January 30, 2017
Farmers and ranchers seeking 2017 funding under the Conservation Stewardship Program (CSP) have five more days to submit their initial applications. CSP, which is the nation’s largest working lands conservation program, supports farmers and ranchers in their efforts to actively manage and expand conservation activities on their agricultural lands.
The 2017 CSP sign-up period officially opened on November 14, 2016, and farmers and ranchers will have until this Friday, February 3, to submit the initial two-page application (NRCS-CPA-1200). The application form is simple and asks only for information regarding land ownership, type of production, and contract information.
If approved, applicants will move forward and through a more detailed eligibility and ranking processes. Although farmers can sign up for CSP throughout the year, those who miss next week’s February 3 deadline will not be considered for the program until 2018.
Resources Available for Reinvented Program
The National Sustainable Agriculture Coalition (NSAC) was instrumental in developing CSP, which was first authorized (under another title) as part of the 2002 Farm Bill. As part of our commitment to empowering and educating conservation farmers nationwide, NSAC has provided a free online guidebook since the program’s inception, the Farmers’ Guide to the Conservation Stewardship Program. The guidebook is updated regularly and always available for free on our publications page.
NSAC’s Farmers’ Guide, as well as our CSP Information Alert, include updates relevant to the 2017 sign-up period, as well as a detailed breakdown of the major changes made as part of the Natural Resources Conservation Service’s (NRCS) “CSP reinvention.” The NSAC resources, along with outreach to potential applicants, are particularly important given the significant changes revealed as a part of the opening of this year’s sign-up period.
The CSP reinvention was designed to make the program more transparent, more accessible, and more farmer-friendly. CSP is critically important if we want to help farmers and ranchers engage in more conservation-minded agriculture, and NSAC is committed to ensuring that applicants have all the necessary the information and support to enroll and achieve their goals. While some details about the reinvention are still unclear, NSAC urges all interested farmers to apply before the February 3 deadline so that they do not lose the option to receive 2017 funding. NSAC will provide additional opportunities to review analyzed reinvention data as soon as more information becomes available. After applying, applicants can also continue to work through any unclear details with their NRCS field office.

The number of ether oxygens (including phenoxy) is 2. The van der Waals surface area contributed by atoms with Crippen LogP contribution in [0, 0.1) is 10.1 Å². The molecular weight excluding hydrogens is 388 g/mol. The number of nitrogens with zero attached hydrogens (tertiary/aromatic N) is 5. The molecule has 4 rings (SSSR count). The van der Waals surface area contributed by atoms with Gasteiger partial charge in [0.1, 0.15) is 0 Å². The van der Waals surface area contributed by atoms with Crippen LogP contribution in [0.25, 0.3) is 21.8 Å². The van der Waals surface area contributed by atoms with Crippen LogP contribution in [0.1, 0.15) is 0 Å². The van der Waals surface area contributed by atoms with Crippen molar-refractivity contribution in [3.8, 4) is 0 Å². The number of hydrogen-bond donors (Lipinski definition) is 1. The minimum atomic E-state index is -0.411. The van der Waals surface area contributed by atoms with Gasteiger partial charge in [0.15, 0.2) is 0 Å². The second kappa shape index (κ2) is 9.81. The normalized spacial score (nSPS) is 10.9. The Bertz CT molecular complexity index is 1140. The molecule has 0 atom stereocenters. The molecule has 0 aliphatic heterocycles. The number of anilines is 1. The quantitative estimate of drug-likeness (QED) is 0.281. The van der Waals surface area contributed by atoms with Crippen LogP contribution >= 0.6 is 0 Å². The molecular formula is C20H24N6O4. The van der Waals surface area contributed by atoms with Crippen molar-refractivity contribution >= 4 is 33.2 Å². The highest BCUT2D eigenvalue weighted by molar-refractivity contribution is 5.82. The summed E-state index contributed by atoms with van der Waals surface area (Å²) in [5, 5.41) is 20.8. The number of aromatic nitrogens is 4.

NSAC’s resources include details on the new eligibility tool, the new ranking tool, expanded options for conservation activities that the participant can select, and a redesigned payment structure. Details on these changes were also summarized in a previous blog post.
CSP has supported thousands of farmers and ranchers by helping them to protect and improve the natural resources on and around their lands; the program also helps farmers and ranchers improve their financial and business operations. As a result of the program, CSP participants have seen real, on-farm benefits including: increased yields, decreased inputs, wildlife population improvements, and better resilience to weather extremes, such as drought and flooding.
Recently, NRCS also launched a participation incentive for small and diversified operations: in fiscal year (FY) 2016, the U.S. Department of Agriculture (USDA) established a minimum contract payment of $1,500 for all successful applicants.
NSAC has long advocated for this change as it levels the playing field for small-acreage, high-value operations that wish to add or improve conservation activities on their operations through CSP. Because CSP payments are in part linked to the number of acres enrolled, the program has struggled to appeal to smaller operations. Fortunately, the minimum payment has begun to address this problem. More than 1,400 highly qualified, small-acreage farmers have been granted the new minimum payment of $1,500 since it began in FY 2016. Even though these farms are individually relatively small, the cumulative conservation impact of their enrollment is highly significant.
NSAC urges small acreage farmers who may not have previously considered CSP to apply for 2017. Interested farmers should submit an application this week, and can then continue to work through the eligibility process with their local NRCS office.
Contract Renewals and Additional 2016 Analysis
CSP participants are eligible to renew their contracts for an additional five years, which means that farmers who initially enrolled in the program in 2013 will be eligible for renewal by the end of this year. NRCS has not yet released the deadline for participants to renew their expiring contracts, but NSAC will provide additional information and alerts when the deadline is announced.
Additionally, each year NSAC provides an analysis of the conservation activities supported, as well as the associated resource concerns addressed, through CSP. When our 2016 analysis is completed, we will publish updated information on our website.